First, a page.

Quick Zimdollar Return Suicidal

THE Minister of Finance Tendai Biti has vowed that the Zimbabwe dollar will not come into circulation anytime soon unless the country’s economic performance can support it.

Speaking at the mining investment conference on Wednesday an emotional Biti, said it would be unscientific for someone to think of the return of the local currency in a manner which ignores the economic fundamentals prevailing in the country and region.

 

“Maybe I should commit suicide for some people to believe me when I say the Zimbabwe dollar is not coming back,” Biti said. “Let me repeat this for the umpteenth time; we cannot and are not going to return the Zimbabwe dollar, unless we have an economy which can support it.”

Biti said such an economy would among other things be characterised by exports that are about 30% of Gross Domestic Product as was the case in 1996 when the country earned up to US$5 billion in exports.

“When all major sectors of the economy start recording positive gains, then we will start talking about the Zimbabwe dollar,” he said.

Biti said the return of the Zimbabwe dollar should recognise trade pacts with countries organs such as Sadc, and Comesa.

“A narrow, parochial and nationalistic manner with regard to attempting to introduce the Zimbabwe dollar does not work,” Biti said.

Reserve Bank governor Gideon Gono last months said the country should prepare for the revival of the dead currency and link it to gold reserves held in the country, a move investors said was a journey into the past.

Gono said bringing back the Zimbabwe dollar would not be blind but a “guarded” process.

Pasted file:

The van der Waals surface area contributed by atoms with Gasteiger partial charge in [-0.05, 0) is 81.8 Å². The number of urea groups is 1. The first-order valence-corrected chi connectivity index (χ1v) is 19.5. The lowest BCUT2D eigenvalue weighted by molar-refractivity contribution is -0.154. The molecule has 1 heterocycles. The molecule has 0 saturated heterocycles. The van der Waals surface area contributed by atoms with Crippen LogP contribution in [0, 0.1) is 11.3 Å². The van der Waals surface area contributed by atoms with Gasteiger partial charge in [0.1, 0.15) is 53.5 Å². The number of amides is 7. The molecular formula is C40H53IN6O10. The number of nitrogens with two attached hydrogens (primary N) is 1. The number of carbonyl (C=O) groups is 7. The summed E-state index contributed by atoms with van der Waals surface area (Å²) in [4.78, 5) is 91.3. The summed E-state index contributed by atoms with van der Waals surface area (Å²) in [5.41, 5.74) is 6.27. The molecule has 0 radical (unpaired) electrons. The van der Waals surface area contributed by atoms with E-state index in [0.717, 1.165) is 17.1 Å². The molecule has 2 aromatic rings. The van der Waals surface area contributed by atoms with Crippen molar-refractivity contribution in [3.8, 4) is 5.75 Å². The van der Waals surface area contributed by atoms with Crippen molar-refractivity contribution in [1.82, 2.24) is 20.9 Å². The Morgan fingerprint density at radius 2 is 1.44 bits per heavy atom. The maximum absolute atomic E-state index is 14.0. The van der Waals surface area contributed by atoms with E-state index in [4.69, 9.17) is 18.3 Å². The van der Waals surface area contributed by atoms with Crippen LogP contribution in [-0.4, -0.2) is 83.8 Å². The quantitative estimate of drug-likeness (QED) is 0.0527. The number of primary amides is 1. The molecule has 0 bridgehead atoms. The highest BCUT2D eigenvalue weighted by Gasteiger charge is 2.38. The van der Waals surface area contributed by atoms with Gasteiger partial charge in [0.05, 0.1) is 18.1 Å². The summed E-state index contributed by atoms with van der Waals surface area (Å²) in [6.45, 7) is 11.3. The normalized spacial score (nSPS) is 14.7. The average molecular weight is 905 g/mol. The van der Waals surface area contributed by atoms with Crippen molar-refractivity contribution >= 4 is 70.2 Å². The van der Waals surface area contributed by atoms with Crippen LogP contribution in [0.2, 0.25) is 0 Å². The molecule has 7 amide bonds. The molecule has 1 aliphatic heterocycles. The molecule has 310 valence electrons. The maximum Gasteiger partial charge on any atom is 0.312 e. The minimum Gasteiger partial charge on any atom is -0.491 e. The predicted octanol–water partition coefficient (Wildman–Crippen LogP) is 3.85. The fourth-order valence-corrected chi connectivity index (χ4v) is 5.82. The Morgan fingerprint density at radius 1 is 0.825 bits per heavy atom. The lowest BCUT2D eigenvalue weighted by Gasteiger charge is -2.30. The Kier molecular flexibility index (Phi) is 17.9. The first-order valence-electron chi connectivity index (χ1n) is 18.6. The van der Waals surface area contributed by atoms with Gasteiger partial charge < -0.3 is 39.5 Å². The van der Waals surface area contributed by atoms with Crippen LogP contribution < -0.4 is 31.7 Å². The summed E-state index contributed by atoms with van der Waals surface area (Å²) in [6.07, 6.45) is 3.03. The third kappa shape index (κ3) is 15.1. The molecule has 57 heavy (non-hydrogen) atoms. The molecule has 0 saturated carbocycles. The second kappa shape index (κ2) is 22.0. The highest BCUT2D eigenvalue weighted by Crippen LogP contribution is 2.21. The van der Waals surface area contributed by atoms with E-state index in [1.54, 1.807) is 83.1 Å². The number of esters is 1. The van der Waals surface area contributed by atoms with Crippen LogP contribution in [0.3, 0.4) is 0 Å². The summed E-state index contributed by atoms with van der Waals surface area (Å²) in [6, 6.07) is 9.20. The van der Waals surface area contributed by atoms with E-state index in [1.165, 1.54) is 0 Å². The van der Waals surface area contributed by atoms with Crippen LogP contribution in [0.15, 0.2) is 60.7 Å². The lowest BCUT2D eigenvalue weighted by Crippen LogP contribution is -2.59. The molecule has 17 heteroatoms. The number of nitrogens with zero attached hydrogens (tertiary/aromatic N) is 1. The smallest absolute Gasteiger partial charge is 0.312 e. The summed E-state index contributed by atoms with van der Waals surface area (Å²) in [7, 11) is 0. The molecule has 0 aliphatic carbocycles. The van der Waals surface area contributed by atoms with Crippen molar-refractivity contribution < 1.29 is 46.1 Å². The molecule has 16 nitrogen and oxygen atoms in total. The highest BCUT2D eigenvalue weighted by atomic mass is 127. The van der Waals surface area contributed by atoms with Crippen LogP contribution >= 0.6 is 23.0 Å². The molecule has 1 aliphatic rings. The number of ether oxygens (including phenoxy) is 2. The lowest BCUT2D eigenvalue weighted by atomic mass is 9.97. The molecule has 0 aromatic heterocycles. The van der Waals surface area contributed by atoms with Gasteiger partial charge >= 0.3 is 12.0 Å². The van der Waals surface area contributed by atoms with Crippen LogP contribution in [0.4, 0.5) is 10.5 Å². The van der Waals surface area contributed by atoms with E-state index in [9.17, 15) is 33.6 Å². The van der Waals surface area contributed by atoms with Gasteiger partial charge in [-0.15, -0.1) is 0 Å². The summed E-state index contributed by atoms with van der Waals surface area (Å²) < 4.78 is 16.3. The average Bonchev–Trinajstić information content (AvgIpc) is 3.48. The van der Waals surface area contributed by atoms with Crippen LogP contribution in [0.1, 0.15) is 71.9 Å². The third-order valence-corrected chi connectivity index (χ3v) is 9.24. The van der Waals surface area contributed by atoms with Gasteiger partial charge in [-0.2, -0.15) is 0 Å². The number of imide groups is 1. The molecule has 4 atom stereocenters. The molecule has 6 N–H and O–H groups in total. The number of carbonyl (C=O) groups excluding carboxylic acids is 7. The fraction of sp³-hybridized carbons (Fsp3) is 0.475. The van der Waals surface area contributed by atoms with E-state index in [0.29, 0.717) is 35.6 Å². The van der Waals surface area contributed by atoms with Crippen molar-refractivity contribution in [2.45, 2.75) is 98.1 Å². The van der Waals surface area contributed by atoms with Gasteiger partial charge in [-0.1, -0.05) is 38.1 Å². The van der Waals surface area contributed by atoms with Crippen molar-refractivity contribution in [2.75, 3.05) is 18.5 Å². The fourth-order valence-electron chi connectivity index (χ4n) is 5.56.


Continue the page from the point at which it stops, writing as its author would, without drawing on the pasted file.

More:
But analysts see an ulterior motive in bringing back the unit. They believe Gono could be oiling the printing press once again to finance and subsidise government departments and a coterie of government officials as he did in the past.

Harare-based economist John Robertson said: “If we try to bring the Zimdollar back, it will lose value in a week. You need credibility in your currency which is not there.”

Another economist Daniel Ndlela says: “People lost confidence in the financial system and if you talk of the Zimbabwean dollar what comes to people’s minds is whether they are going to sleep in queues again.”

Biti also said there was need to simplify taxes to lure investment. “The issue of taxation is more important than the indigenisation matrix.”

In mining alone, there are 15 different tax rates and a number of exemptions have cut the “effective” tax rate in that industry to 8% from 15%, he said. The top personal income tax rate is 47,5%,” he said.

Paul Nyakazeya